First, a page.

Shank To Be CEO Of Largest Minority-Owned Investment Bank Following Merger

Kevin Mwanza
Written by Kevin Mwanza
minority-owned investment bank
A merger involving two trailblazing African-American financial entrepreneurs is set to create the largest minority-owned investment bank in the U.S. Suzanne Shank attends the Black Girls Rock! Awards at the New Jersey Performing Arts Center on Saturday, Aug. 5, 2017, in Newark, N.J. (Photo by Charles Sykes/Invision/AP). Christopher Williams image via willcap.com

A merger involving two trailblazing African-American financial entrepreneurs has been in the works for 15 years and is finally set to be completed in 2020.

Suzanne Shank and Christopher Williams — two high-powered Wall Street CEOs who ran successful New York-based financial firms – decided to merge their entities into a single company that will be one of the largest minority-owned investment banks in the U.S.

Siebert Cisneros Shank & Co. will merge with The Williams Capital Group and the new company will be known as Siebert Williams Shank & Co.

Shank will serve as the president and CEO while Christopher Williams will assume the role of chairman of the board, according to Black Enterprise.

Shank serves on the board of numerous companies and institutions including CMS Energy, Skillman Foundation, Detroit Institute of Arts, Detroit Regional Chamber and Invest Detroit.

She also serves on the Global Citizen and Bipartisan Policy Center Executive Council on Infrastructure boards, as well as the Wharton Graduate Board of Trustees and Spelman College Board of Trustees.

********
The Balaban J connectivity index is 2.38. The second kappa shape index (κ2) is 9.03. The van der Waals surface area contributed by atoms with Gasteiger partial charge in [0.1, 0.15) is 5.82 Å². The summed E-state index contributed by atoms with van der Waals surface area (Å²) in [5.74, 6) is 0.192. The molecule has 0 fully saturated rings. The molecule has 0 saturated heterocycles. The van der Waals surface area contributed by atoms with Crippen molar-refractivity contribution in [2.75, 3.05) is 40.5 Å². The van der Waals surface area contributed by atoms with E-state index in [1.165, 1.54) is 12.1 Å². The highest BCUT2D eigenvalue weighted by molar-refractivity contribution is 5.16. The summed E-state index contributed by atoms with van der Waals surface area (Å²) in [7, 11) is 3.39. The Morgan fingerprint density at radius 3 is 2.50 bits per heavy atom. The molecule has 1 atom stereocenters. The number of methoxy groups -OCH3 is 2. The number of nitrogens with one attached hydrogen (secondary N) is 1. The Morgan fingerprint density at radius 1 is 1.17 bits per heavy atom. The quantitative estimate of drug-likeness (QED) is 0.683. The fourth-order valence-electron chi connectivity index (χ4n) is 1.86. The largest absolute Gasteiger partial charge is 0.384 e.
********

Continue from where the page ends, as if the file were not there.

“By bringing together two first-class firms, we will accelerate our collective success and greatly enhance our ability to serve our clients using a strong capital base that is now significantly larger,” Shank said in a statement.

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A minority-owned investment bank with a national footprint

The merger and the new company’s rebranding are expected to be completed by 2020 with offices of the new entity in New York and Oakland.

The firm is expected to have around 15 offices across the U.S. serving more than 750 institutional investors.

Both Black investment banks have been expanding their offerings and pursuing new markets including moving into corporate finance, ramping up their debt and equity transactions and focusing on infrastructure financing.